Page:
Many Americans interested in economics will recall David Stockman as the controversial White House budget director who swam against a tide of increasing deficits during Ronald Reagan’s administration in the first half of the 1980s. Ultimately, while Reagan supported many high-profile cuts to social benefits and regulatory budgets, he vastly increased military spending and cut taxes drastically, leading to deficits that disappointed fiscal conservatives. Stockman has an op-ed article in yesterday’s New York Times blasting what he sees as weak efforts by the president and congressional Republicans to come up with long-term plans to cut deficits. He disagrees with the Ryan plan’s focus on cuts to programs that help the poor and Obama’s emphasis on ensuring that the rich pay their fair share. In Stockman’s mind, these approaches to budget cuts leave the federal government’s main fiscal problems unaddressed but go down well politically.
One should take note that while Stockman’s alarms of more than 25 years ago went largely unheeded, no serious U.S. fiscal crisis materialized, though deficits reached nearly 6 percent of GDP in 1983. On the other hand, unemployment touched double-digit levels early in Reagan’s tenure, making high deficits nearly inevitable and certainly justifiable from a policy perspective. Moreover, numerous other serious problems arose largely as a result of Reagan’s economic policies, including his attack on the “safety net” of social programs for the poor.
Finally, we wish to respond to the fiscal disaster scenario that Stockman presents in today’s article. Levy Institute macroeconomists and other strong proponents of Keynes’s theories have argued in recent years that the United States should run deficits in the amounts necessary to ensure full or nearly-full employment, without fear of bankruptcy or other affordability issues connected with high deficits. We argue that unlike individual U.S. states and members of currency unions, the U.S. federal government can run deficits indefinitely without becoming “insolvent” in any sense or being forced to default. The government has this ability because the United States uses paper money that is not convertible to a fixed amount of gold or foreign currency.
Reading Stockman’s article, it appears that he might not completely disagree with these views. He observes that the Fed and other central banks have been buying huge amounts of dollars, in essence using their printing presses to provide the real “financing” for large portions of the U.S. deficits. We have noted the success of these routine operations in recent years, observing that interest rates paid by the U.S. government remain extremely low, even as it has borrowed amounts equivalent to approximately 10 percent of yearly national output. Stockman does not miss this fact, but argues that the Chinese central bank will soon reduce its purchases of Treasury securities in order to control domestic inflation, and that the Fed will also be forced to reduce its open market purchases in order to avoid destroying the value of the dollar. Then, in Stockman’s view, the game that he called into question decades ago will be over.
We certainly concede that the use of a sovereign currency cannot be counted on to overcome fiscal problems unless the issuer of the currency is willing to allow its value to change vis-à-vis other currencies. In the case of the United States at the current juncture, this would hopefully involve substantial real depreciation of the dollar against the Chinese currency, known as the renminbi or yuan. We have advocated such a currency depreciation for some time, though Saturday’s blog entry showed that the U.S. dollar may in fact be undervalued relative to some other important currencies. So we do not imagine that the Federal Reserve and the U.S. Treasury possess any magic powers to defy the laws of budgeting that Stockman himself does not acknowledge in his article. The main difference between Stockman’s views on this issue and ours appears to be that Stockman opposes further declines in the U.S. exchange rate or believes that current budget plans would result in far more depreciation of the dollar than we anticipate. From a political standpoint, he believes that the Fed will agree with him on the need to support the value of the dollar, even if such a defense results in greatly increased interest rates. Hence, in Stockman’s view, the Fed will ultimately be forced to accept extremely high interest rates as a result of the high deficits of recent years, making mortgages, business loans, and so on unacceptably expensive to U.S. borrowers. In this sense, as Stockman sees it, the Keynesians will finally be proven wrong.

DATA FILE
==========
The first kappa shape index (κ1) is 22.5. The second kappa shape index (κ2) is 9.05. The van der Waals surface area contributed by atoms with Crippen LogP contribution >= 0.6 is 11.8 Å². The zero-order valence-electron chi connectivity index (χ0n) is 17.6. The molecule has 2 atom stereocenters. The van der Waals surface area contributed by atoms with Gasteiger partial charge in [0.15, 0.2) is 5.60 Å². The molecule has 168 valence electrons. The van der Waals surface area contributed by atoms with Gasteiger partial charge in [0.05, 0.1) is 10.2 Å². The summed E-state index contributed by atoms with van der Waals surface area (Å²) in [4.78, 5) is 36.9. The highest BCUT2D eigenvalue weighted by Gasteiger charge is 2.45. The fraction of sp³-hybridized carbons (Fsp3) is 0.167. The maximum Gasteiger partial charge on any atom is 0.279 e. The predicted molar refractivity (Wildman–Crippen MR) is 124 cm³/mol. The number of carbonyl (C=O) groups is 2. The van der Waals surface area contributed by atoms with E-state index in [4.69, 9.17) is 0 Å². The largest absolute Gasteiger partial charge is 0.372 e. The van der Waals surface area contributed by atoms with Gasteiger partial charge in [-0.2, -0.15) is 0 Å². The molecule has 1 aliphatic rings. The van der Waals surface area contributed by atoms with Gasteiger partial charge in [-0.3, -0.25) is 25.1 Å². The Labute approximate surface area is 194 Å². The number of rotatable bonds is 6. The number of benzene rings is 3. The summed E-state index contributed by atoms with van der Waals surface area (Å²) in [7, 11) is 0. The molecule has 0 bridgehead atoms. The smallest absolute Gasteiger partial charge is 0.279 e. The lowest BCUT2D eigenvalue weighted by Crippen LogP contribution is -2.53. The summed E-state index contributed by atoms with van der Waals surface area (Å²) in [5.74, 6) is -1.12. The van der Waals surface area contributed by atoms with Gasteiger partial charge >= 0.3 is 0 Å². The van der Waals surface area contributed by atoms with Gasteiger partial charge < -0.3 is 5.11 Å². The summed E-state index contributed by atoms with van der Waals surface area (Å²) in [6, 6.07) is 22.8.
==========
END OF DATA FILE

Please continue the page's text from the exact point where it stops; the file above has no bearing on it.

As of now, we feel that the overall value of the dollar may need to fall further and that while rock-bottom interest rates cannot cure the economy’s main problems, they remain desirable for many reasons. A dollar crisis could conceivably unfold, but such an event would not occur without a confluence of multiple adverse events, with the federal debt constituting only a minor factor. (Some examples of the kinds of events that could somehow precipitate a currency crisis would be a big natural disaster, a crash in another key financial market, or an economic depression.) Hence, the fiscal issues that Stockman sees as crucial should not necessitate cuts to programs like Social Security, Medicaid, or Medicare that otherwise contribute to the nation’s well-being or tax increases on families and others with modest incomes. In holding these views, we disagree with most U.S. “fiscal moderates.” Nonetheless, Stockman’s op-ed piece does a good job of establishing some key points, especially the unfairness of the Ryan plan’s attacks on domestic, discretionary, nondefense spending.
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